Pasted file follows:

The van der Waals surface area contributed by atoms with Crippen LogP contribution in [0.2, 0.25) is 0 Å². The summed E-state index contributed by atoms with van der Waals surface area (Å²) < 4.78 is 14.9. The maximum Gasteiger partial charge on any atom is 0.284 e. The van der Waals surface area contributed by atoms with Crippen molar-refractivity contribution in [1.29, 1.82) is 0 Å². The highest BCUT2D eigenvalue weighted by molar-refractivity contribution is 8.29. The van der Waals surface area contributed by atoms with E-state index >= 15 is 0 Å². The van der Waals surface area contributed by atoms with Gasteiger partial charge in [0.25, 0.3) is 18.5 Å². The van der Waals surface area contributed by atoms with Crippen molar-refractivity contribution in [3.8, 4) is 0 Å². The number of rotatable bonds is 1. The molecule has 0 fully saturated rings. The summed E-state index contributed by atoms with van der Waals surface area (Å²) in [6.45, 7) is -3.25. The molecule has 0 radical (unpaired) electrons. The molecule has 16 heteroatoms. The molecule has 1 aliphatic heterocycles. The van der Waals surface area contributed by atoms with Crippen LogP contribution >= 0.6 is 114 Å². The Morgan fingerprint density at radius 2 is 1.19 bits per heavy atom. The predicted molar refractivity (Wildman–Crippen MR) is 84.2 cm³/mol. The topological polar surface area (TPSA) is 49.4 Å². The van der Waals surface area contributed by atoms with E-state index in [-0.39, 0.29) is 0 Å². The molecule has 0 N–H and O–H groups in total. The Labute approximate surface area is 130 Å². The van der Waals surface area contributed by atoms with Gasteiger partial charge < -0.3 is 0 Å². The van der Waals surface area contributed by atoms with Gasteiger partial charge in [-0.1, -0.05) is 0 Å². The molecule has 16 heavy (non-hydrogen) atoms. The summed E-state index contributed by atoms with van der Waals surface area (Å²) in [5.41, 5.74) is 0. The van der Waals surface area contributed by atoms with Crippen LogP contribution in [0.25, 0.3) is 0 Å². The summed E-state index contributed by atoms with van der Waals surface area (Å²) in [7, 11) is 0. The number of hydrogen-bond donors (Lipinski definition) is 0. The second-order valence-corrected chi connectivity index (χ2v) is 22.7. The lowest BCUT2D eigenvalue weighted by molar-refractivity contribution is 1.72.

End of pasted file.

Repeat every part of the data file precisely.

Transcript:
The van der Waals surface area contributed by atoms with Crippen LogP contribution in [0.2, 0.25) is 0 Å². The summed E-state index contributed by atoms with van der Waals surface area (Å²) < 4.78 is 14.9. The maximum Gasteiger partial charge on any atom is 0.284 e. The van der Waals surface area contributed by atoms with Crippen molar-refractivity contribution in [1.29, 1.82) is 0 Å². The highest BCUT2D eigenvalue weighted by molar-refractivity contribution is 8.29. The van der Waals surface area contributed by atoms with E-state index >= 15 is 0 Å². The van der Waals surface area contributed by atoms with Gasteiger partial charge in [0.25, 0.3) is 18.5 Å². The van der Waals surface area contributed by atoms with Crippen molar-refractivity contribution in [3.8, 4) is 0 Å². The number of rotatable bonds is 1. The molecule has 0 fully saturated rings. The summed E-state index contributed by atoms with van der Waals surface area (Å²) in [6.45, 7) is -3.25. The molecule has 0 radical (unpaired) electrons. The molecule has 16 heteroatoms. The molecule has 1 aliphatic heterocycles. The van der Waals surface area contributed by atoms with Crippen LogP contribution >= 0.6 is 114 Å². The Morgan fingerprint density at radius 2 is 1.19 bits per heavy atom. The predicted molar refractivity (Wildman–Crippen MR) is 84.2 cm³/mol. The topological polar surface area (TPSA) is 49.4 Å². The van der Waals surface area contributed by atoms with E-state index in [-0.39, 0.29) is 0 Å². The molecule has 0 N–H and O–H groups in total. The Labute approximate surface area is 130 Å². The van der Waals surface area contributed by atoms with Gasteiger partial charge < -0.3 is 0 Å². The van der Waals surface area contributed by atoms with Gasteiger partial charge in [-0.1, -0.05) is 0 Å². The molecule has 16 heavy (non-hydrogen) atoms. The summed E-state index contributed by atoms with van der Waals surface area (Å²) in [5.41, 5.74) is 0. The van der Waals surface area contributed by atoms with Crippen LogP contribution in [0.25, 0.3) is 0 Å². The summed E-state index contributed by atoms with van der Waals surface area (Å²) in [7, 11) is 0. The number of hydrogen-bond donors (Lipinski definition) is 0. The second-order valence-corrected chi connectivity index (χ2v) is 22.7. The lowest BCUT2D eigenvalue weighted by molar-refractivity contribution is 1.72.